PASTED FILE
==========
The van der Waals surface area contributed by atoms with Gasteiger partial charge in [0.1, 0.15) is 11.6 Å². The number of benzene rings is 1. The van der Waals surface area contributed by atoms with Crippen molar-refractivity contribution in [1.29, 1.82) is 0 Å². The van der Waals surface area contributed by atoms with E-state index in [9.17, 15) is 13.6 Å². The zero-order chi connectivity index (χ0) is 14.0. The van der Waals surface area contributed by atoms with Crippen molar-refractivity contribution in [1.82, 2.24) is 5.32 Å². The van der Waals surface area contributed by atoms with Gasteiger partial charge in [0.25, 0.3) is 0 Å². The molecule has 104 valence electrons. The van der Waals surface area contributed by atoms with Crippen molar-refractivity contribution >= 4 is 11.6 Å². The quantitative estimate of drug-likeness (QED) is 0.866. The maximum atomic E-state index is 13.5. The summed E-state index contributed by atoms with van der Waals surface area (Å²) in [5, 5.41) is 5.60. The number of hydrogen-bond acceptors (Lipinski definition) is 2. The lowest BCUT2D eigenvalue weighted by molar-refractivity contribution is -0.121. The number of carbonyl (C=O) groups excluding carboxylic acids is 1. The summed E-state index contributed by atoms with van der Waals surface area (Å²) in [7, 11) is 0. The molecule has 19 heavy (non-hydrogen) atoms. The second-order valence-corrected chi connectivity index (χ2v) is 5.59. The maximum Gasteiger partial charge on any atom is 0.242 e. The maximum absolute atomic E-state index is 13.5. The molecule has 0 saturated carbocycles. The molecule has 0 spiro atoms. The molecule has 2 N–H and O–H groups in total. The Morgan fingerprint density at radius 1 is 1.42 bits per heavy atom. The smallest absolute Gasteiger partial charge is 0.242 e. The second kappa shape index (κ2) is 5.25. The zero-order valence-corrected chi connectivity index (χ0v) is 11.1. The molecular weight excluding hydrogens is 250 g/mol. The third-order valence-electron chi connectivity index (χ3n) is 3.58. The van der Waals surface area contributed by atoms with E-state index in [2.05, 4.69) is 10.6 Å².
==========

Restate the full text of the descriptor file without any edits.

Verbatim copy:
The van der Waals surface area contributed by atoms with Gasteiger partial charge in [0.1, 0.15) is 11.6 Å². The number of benzene rings is 1. The van der Waals surface area contributed by atoms with Crippen molar-refractivity contribution in [1.29, 1.82) is 0 Å². The van der Waals surface area contributed by atoms with E-state index in [9.17, 15) is 13.6 Å². The zero-order chi connectivity index (χ0) is 14.0. The van der Waals surface area contributed by atoms with Crippen molar-refractivity contribution in [1.82, 2.24) is 5.32 Å². The van der Waals surface area contributed by atoms with Gasteiger partial charge in [0.25, 0.3) is 0 Å². The molecule has 104 valence electrons. The van der Waals surface area contributed by atoms with Crippen molar-refractivity contribution >= 4 is 11.6 Å². The quantitative estimate of drug-likeness (QED) is 0.866. The maximum atomic E-state index is 13.5. The summed E-state index contributed by atoms with van der Waals surface area (Å²) in [5, 5.41) is 5.60. The number of hydrogen-bond acceptors (Lipinski definition) is 2. The lowest BCUT2D eigenvalue weighted by molar-refractivity contribution is -0.121. The number of carbonyl (C=O) groups excluding carboxylic acids is 1. The summed E-state index contributed by atoms with van der Waals surface area (Å²) in [7, 11) is 0. The molecule has 19 heavy (non-hydrogen) atoms. The second-order valence-corrected chi connectivity index (χ2v) is 5.59. The maximum Gasteiger partial charge on any atom is 0.242 e. The maximum absolute atomic E-state index is 13.5. The molecule has 0 saturated carbocycles. The molecule has 0 spiro atoms. The molecule has 2 N–H and O–H groups in total. The Morgan fingerprint density at radius 1 is 1.42 bits per heavy atom. The smallest absolute Gasteiger partial charge is 0.242 e. The second kappa shape index (κ2) is 5.25. The zero-order valence-corrected chi connectivity index (χ0v) is 11.1. The molecular weight excluding hydrogens is 250 g/mol. The third-order valence-electron chi connectivity index (χ3n) is 3.58. The van der Waals surface area contributed by atoms with E-state index in [2.05, 4.69) is 10.6 Å².